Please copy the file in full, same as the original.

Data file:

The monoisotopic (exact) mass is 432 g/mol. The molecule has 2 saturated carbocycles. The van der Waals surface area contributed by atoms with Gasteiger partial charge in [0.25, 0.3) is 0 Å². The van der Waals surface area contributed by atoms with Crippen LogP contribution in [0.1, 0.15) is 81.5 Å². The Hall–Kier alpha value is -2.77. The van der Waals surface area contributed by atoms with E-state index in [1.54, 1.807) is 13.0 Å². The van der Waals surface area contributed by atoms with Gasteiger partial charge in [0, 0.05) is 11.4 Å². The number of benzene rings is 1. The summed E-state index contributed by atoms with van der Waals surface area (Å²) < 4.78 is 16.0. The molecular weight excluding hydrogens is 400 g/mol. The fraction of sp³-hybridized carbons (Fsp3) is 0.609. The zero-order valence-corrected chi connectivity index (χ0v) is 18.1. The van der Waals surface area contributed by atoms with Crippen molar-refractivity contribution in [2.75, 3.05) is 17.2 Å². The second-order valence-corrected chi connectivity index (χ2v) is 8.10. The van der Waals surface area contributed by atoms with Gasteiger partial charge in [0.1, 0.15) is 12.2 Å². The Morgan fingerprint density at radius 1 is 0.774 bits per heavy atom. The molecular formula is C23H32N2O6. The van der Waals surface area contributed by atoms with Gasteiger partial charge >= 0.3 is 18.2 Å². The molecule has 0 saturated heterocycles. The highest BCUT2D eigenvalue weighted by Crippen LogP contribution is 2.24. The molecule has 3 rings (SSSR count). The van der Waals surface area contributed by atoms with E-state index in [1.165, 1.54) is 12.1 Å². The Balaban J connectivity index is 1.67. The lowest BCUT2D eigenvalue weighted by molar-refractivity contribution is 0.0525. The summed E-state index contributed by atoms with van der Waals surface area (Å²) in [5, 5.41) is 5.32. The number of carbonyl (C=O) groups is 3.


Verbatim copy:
The monoisotopic (exact) mass is 432 g/mol. The molecule has 2 saturated carbocycles. The van der Waals surface area contributed by atoms with Gasteiger partial charge in [0.25, 0.3) is 0 Å². The van der Waals surface area contributed by atoms with Crippen LogP contribution in [0.1, 0.15) is 81.5 Å². The Hall–Kier alpha value is -2.77. The van der Waals surface area contributed by atoms with E-state index in [1.54, 1.807) is 13.0 Å². The van der Waals surface area contributed by atoms with Gasteiger partial charge in [0, 0.05) is 11.4 Å². The number of benzene rings is 1. The summed E-state index contributed by atoms with van der Waals surface area (Å²) < 4.78 is 16.0. The molecular weight excluding hydrogens is 400 g/mol. The fraction of sp³-hybridized carbons (Fsp3) is 0.609. The zero-order valence-corrected chi connectivity index (χ0v) is 18.1. The van der Waals surface area contributed by atoms with Crippen molar-refractivity contribution in [2.75, 3.05) is 17.2 Å². The second-order valence-corrected chi connectivity index (χ2v) is 8.10. The van der Waals surface area contributed by atoms with Gasteiger partial charge in [0.1, 0.15) is 12.2 Å². The Morgan fingerprint density at radius 1 is 0.774 bits per heavy atom. The molecular formula is C23H32N2O6. The van der Waals surface area contributed by atoms with Gasteiger partial charge >= 0.3 is 18.2 Å². The molecule has 0 saturated heterocycles. The highest BCUT2D eigenvalue weighted by Crippen LogP contribution is 2.24. The molecule has 3 rings (SSSR count). The van der Waals surface area contributed by atoms with E-state index in [1.165, 1.54) is 12.1 Å². The Balaban J connectivity index is 1.67. The lowest BCUT2D eigenvalue weighted by molar-refractivity contribution is 0.0525. The summed E-state index contributed by atoms with van der Waals surface area (Å²) in [5, 5.41) is 5.32. The number of carbonyl (C=O) groups is 3.